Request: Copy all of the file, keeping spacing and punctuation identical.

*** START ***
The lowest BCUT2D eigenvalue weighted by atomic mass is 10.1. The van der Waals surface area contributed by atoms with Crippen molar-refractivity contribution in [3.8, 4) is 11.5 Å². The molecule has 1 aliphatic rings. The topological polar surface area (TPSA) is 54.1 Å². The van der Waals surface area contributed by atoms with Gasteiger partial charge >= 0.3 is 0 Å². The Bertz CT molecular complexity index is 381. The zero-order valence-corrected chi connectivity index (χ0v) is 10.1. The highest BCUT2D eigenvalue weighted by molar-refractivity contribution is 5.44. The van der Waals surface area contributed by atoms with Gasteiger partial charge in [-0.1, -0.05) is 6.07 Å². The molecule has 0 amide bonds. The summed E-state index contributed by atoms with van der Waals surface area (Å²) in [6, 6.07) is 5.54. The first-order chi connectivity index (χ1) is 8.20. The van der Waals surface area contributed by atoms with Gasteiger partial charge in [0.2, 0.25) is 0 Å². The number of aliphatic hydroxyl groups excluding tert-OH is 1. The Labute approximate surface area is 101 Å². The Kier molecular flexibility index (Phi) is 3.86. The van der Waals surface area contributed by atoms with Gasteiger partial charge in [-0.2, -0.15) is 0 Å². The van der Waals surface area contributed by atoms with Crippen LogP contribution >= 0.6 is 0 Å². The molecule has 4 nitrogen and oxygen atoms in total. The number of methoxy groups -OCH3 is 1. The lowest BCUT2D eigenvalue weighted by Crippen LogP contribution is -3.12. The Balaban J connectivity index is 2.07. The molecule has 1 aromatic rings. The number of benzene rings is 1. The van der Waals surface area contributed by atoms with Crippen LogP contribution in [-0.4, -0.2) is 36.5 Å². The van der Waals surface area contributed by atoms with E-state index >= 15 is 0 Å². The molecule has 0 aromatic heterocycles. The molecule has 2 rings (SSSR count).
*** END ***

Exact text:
The lowest BCUT2D eigenvalue weighted by atomic mass is 10.1. The van der Waals surface area contributed by atoms with Crippen molar-refractivity contribution in [3.8, 4) is 11.5 Å². The molecule has 1 aliphatic rings. The topological polar surface area (TPSA) is 54.1 Å². The van der Waals surface area contributed by atoms with Gasteiger partial charge >= 0.3 is 0 Å². The Bertz CT molecular complexity index is 381. The zero-order valence-corrected chi connectivity index (χ0v) is 10.1. The highest BCUT2D eigenvalue weighted by molar-refractivity contribution is 5.44. The van der Waals surface area contributed by atoms with Gasteiger partial charge in [-0.1, -0.05) is 6.07 Å². The molecule has 0 amide bonds. The summed E-state index contributed by atoms with van der Waals surface area (Å²) in [6, 6.07) is 5.54. The first-order chi connectivity index (χ1) is 8.20. The van der Waals surface area contributed by atoms with Gasteiger partial charge in [0.2, 0.25) is 0 Å². The number of aliphatic hydroxyl groups excluding tert-OH is 1. The Labute approximate surface area is 101 Å². The Kier molecular flexibility index (Phi) is 3.86. The van der Waals surface area contributed by atoms with Gasteiger partial charge in [-0.2, -0.15) is 0 Å². The van der Waals surface area contributed by atoms with Crippen LogP contribution >= 0.6 is 0 Å². The molecule has 4 nitrogen and oxygen atoms in total. The number of methoxy groups -OCH3 is 1. The lowest BCUT2D eigenvalue weighted by Crippen LogP contribution is -3.12. The Balaban J connectivity index is 2.07. The molecule has 1 aromatic rings. The number of benzene rings is 1. The van der Waals surface area contributed by atoms with Crippen LogP contribution in [-0.4, -0.2) is 36.5 Å². The van der Waals surface area contributed by atoms with E-state index >= 15 is 0 Å². The molecule has 0 aromatic heterocycles. The molecule has 2 rings (SSSR count).